All procedures performed in studies involving human participants were performed in accordance with the ethical standards of the institutional and/or national research committee and the 1964 Helsinki Declaration and its later amendments or comparable ethical standards with written informed consent from all subjects. This research was approved by the Human Research Ethics Committee at School of Labor Economics, Capital University of Economics, and Business.

Author Contributions

XY and YQ designed the research and collected the data for the study. YM and YF analyzed the data and drafted the work. All authors critically reviewed and approved the final version of this manuscript.

Funding

The work presented in this paper is supported by Beijing Social Science Foundation (Project No. 19GLB038) and MOE (Ministry of Education in China) Project of Humanities and Social Sciences (Project No. 18YJC630020).

Conflict of Interest

YF was employed by company China International Engineering Consulting Corporation.

The remaining authors declare that the research was conducted in the absence of any commercial or financial relationships that could be construed as a potential conflict of interest.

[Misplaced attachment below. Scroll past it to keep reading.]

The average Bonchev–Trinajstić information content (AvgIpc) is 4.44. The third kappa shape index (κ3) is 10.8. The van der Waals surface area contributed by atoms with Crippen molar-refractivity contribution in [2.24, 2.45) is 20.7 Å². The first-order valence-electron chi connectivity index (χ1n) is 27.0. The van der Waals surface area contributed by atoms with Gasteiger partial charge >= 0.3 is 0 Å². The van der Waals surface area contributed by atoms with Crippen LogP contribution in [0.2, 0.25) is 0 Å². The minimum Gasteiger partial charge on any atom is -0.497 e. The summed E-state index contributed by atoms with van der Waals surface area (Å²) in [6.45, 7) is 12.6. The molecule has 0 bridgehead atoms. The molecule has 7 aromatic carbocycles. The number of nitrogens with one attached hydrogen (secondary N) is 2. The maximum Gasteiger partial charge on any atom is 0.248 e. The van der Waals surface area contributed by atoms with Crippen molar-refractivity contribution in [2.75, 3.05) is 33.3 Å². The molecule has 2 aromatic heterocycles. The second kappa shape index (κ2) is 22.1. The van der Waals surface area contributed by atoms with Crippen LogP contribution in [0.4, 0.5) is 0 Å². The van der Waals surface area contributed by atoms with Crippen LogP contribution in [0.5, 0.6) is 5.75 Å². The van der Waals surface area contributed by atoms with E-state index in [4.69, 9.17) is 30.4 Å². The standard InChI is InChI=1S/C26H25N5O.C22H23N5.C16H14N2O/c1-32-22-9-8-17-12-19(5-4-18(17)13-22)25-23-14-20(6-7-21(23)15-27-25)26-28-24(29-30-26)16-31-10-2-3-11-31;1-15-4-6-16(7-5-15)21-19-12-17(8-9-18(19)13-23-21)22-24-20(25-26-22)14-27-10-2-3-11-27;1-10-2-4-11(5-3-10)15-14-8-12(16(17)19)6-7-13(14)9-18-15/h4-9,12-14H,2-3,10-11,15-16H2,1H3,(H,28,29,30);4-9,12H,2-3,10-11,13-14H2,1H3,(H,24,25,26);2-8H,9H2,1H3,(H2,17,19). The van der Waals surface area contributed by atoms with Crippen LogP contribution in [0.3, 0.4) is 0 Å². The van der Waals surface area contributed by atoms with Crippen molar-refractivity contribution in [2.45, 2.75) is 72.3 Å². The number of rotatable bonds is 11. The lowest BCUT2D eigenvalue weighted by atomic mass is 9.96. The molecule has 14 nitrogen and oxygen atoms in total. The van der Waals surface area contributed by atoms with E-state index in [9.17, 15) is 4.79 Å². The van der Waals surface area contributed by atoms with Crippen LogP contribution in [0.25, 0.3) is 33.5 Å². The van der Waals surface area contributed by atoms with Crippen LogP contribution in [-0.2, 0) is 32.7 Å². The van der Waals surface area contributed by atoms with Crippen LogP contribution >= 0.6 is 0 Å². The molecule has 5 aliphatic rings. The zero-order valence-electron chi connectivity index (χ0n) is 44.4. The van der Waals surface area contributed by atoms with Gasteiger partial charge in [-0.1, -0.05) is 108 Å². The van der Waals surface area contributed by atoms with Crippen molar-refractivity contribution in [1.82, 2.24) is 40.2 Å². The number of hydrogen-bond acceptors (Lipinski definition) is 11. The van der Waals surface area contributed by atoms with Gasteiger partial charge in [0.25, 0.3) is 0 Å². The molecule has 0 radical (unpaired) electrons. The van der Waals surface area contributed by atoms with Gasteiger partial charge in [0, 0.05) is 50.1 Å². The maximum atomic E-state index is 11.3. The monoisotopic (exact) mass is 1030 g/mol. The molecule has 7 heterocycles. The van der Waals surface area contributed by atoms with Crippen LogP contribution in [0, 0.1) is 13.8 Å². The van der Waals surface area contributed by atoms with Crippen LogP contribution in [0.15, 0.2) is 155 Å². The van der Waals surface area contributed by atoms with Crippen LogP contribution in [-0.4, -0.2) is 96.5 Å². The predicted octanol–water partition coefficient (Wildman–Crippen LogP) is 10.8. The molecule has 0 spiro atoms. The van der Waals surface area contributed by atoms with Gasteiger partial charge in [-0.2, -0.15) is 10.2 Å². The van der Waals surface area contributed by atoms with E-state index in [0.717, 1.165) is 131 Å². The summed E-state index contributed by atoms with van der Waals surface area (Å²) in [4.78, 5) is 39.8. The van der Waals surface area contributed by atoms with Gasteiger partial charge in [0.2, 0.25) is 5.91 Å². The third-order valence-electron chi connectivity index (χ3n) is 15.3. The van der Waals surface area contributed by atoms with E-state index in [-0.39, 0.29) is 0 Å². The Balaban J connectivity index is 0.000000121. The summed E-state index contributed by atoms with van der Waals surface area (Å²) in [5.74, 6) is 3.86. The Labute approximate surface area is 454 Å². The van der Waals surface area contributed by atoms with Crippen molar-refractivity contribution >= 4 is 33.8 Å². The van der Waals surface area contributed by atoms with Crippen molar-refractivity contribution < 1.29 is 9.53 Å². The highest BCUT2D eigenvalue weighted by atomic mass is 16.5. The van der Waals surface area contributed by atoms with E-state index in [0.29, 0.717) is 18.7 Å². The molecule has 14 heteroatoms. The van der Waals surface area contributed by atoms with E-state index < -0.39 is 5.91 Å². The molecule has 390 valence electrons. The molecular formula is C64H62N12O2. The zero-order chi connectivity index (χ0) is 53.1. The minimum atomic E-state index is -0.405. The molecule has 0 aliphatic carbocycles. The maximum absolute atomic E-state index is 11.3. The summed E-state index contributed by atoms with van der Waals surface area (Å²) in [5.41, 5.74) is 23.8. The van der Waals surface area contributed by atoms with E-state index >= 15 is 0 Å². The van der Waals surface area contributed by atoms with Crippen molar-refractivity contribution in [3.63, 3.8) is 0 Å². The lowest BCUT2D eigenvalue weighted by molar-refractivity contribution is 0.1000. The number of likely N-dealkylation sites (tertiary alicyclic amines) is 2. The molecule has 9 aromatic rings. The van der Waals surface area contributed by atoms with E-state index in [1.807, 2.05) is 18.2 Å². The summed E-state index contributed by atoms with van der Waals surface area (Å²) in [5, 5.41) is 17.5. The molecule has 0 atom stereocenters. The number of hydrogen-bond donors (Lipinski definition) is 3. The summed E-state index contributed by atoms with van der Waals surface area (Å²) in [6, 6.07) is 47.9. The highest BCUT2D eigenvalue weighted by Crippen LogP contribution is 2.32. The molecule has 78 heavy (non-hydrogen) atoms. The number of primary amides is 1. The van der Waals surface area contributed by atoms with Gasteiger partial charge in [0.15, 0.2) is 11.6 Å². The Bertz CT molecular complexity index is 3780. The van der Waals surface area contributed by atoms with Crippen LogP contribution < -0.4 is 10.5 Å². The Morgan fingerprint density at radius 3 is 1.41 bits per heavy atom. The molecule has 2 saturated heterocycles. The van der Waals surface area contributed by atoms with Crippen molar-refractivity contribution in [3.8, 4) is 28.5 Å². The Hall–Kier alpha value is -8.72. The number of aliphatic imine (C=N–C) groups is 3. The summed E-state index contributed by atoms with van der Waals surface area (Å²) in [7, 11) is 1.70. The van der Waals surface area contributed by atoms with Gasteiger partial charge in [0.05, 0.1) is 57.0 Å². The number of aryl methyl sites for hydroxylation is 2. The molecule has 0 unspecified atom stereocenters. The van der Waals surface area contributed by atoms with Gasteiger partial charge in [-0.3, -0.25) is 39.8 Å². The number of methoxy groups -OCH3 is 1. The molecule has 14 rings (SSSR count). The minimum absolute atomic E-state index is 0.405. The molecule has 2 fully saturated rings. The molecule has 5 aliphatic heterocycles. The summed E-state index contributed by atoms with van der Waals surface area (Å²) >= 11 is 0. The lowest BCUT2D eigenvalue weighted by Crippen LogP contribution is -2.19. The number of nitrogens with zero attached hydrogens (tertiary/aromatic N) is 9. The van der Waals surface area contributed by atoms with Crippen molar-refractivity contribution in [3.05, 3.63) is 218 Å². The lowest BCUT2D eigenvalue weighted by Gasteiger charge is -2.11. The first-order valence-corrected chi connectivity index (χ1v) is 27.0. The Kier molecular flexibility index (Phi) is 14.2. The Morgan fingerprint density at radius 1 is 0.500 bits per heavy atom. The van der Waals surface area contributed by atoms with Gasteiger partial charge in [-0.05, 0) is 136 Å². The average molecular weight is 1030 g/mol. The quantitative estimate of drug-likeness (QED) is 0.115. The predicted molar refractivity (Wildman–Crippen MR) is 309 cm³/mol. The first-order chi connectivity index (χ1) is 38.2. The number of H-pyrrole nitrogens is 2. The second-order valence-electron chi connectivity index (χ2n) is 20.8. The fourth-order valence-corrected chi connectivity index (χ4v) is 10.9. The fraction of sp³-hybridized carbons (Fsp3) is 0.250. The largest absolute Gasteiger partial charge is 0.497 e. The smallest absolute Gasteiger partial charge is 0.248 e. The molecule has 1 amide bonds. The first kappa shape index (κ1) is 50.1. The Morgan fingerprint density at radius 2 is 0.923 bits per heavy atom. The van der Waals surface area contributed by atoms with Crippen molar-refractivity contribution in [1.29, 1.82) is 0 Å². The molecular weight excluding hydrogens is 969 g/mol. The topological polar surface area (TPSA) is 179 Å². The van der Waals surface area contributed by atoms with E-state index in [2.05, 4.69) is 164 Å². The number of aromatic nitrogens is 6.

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Keywords: spiritual leadership, employee voice behavior, career success expectation, felt obligation, China

Citation: Yang X, Meng Y, Qiu Y and Feng Y (2019) Why Am I Willing to Speak Up? The Impact of Spiritual Leadership on Employee Voice Behavior. Front. Psychol. 10:2718. doi: 10.3389/fpsyg.2019.02718

Received: 16 July 2019; Accepted: 18 November 2019;
Published: 05 December 2019.

Edited by:

Giulio Arcangeli, University of Florence, Italy

Reviewed by:

Vincenzo Cupelli, Retired, Florence, Italy
Manish Gupta, ICFAI Business School, India
Guiquan Li, Rennes School of Business, France

Copyright © 2019 Yang, Meng, Qiu and Feng. This is an open-access article distributed under the terms of the Creative Commons Attribution License (CC BY). The use, distribution or reproduction in other forums is permitted, provided the original author(s) and the copyright owner(s) are credited and that the original publication in this journal is cited, in accordance with accepted academic practice. No use, distribution or reproduction is permitted which does not comply with these terms.

*Correspondence: Yuchen Meng, mengyuchen95@126.com; Yong Qiu, qiuyong@btbu.edu.cn